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Photo by Tayhlor Sims
Cooper having fun at home with his mom, Katie.
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Photo by Tayhlor Sims
Cooper and his big personality awaiting his intestinal surgery at nine months old. This photo was featured by the Down Syndrome Association of Greater St. Louis for their 21 Days of World Down Syndrome Day last year.
Cooper Scott Curry was born on June 9, 2012, to Katie and Scott Curry of Godfrey, who instantly fell in love with their first-born son.
Worry set in when just a few hours after he was born, Katie noticed the shape of his eyes and feared that their son might have Down syndrome. When a doctor came in the next morning to check on her, and confirmed her worries with his own, worry turned to anger for their newborn, she wrote in her personal blog, http://keepingupwiththecoop.wordpress.com.
The couple had opted out of prenatal testing to diagnose problems in utero because they planned to continue the pregnancy no matter what, had no family history of Down syndrome, and because Katie’s chances of having a baby with Down syndrome at age 25 were around 1 in 1,200 to 1,300.
“We were devastated. I was very angry for Cooper,” Katie said. “I didn't want this for my baby. I felt like he was given this awful disadvantage in his life before it even started. The future was supposed to be exciting, but ours was suddenly very scary.”
A few common physical traits associated with Down syndrome include low muscle tone, small stature, an upward slant to the eyes, and a single deep crease across the center of the palm. However, each person is unique and may display these traits to different degrees, according to the National Down Syndrome Society.
People with this genetic condition have an extra chromosome, which causes cognitive delays ranging from mild to severe. Some people with Down syndrome grow up to drive, work and live on their own.
“There's no way to tell how ‘high-functioning’ Cooper will be or what he will be able to do independently. We just have to give him the tools he needs and wait and see,” Katie said.
Health conditions and disorders such as heart defects, vision problems, hearing loss, infections, hypothyroidism, blood disorders, spinal issues, sleep disorders, gum disease and dental problems, epilepsy, digestive problems, celiac disease, mental health and emotional problems sometimes are associated with Down syndrome, according to the Eunice Kennedy Shriver National Institute of Child Health and Human Development.
Already, in his short life, Cooper has been through a lot health-wise.
At only 17 days old, he underwent a surgery to fix a blockage in his intestines called a duodenal web. At 9 months old, he was diagnosed with Hirschsprung's disease, which means that some parts of his intestines lacked the nerve cells needed to move food along his digestive tract, and had to undergo another surgery to remove part of his intestines that didn't have those cells, his mother explained.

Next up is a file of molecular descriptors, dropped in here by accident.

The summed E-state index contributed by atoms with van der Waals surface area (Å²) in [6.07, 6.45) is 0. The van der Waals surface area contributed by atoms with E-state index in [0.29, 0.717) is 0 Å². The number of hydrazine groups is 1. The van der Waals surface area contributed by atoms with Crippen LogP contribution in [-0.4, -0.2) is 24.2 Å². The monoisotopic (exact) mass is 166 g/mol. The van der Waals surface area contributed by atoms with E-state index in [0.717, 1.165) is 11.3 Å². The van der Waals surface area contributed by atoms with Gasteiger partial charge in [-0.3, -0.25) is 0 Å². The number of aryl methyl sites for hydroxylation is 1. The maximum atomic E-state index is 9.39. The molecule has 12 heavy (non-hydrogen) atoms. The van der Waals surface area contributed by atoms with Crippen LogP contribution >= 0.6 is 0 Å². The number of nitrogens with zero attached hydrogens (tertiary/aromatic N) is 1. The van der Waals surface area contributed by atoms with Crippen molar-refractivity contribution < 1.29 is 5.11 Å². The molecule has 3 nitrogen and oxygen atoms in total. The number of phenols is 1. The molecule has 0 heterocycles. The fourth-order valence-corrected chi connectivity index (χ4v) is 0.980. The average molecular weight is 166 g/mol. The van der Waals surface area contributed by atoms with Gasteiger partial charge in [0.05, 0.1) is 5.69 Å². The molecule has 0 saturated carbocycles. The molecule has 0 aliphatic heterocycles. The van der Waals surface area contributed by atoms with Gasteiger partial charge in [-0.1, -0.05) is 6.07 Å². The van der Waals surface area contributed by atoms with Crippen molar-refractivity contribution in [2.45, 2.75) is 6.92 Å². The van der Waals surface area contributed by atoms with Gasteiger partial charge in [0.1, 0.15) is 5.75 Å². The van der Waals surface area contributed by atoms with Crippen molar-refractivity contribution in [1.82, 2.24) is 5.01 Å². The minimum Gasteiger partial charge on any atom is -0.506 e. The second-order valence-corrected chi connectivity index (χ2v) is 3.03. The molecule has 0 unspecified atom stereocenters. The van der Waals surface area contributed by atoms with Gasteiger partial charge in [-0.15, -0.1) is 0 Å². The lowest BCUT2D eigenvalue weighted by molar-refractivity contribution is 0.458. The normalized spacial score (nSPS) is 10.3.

“He had an increased risk of developing both of those intestinal issues because of the Down syndrome. He also had a 50 percent chance of having heart problems, but we are thrilled that his heart is normal,” she said. “We are really lucky to have a lot of support from our family and friends, and I've learned that sometimes being strong is your only choice, plain and simple.”
Cooper has been in physical, occupational, and developmental therapy since he was a couple of months old, and just started speech therapy.
Despite all these things, Cooper has captured the hearts of friends and family with his big personality.
“He loves attention! He's sassy and stubborn, sweet and affectionate. He has more facial expressions than most adults. He loves ice cream and ‘Mickey Mouse Clubhouse,’ and he waves like a member of the Royal Family. He wins over new fans everywhere we go,” Katie said.
He even landed a feature photo for Day 17 of the Down Syndrome Association of Greater St. Louis’ 21 Days of World Down Syndrome Day in 2013, at only 9 months old. This year, Friday, March 21, marked the ninth anniversary of World Down Syndrome Day, a day in which Down Syndrome International encourages people all over the world to choose their own activities and events to help raise awareness of Down syndrome.
From a parenting perspective, Katie says that like any other parents, their job is about loving Cooper and doing their best. While his milestones always will take a little more effort, she’s looking on the bright side.
“That means that we get to really appreciate each step in his development. We are so proud when he learns something new because he works so hard to do it,” she said. “He crawls all over the place, most of the time with his legs straight and his little bottom up in the air. He is taking steps while holding onto the furniture, but walking is still a little while away. He says a few words and knows a few signs. He understands a lot and will follow commands when he's in the mood to.”
These days, the Currys are involved with the Riverbend Down Syndrome Association, a not-for-profit, all-volunteer group that provides support and information to parents of children with Down syndrome in Southwestern Illinois.
“We've met some great people and Cooper has benefited by receiving a scholarship from them for the Water Babies swim class at Lewis and Clark Community College,” Katie said.
“Being Cooper's mom can be challenging, but it is so much fun. We wouldn't trade him for the world.”
To follow Cooper’s ongoing story, visit Katie Curry’s personal blog at http://keepingupwiththecoop.wordpress.com.
To learn more about World Down Syndrome Day, visit http://www.worlddownsyndromeday.org/.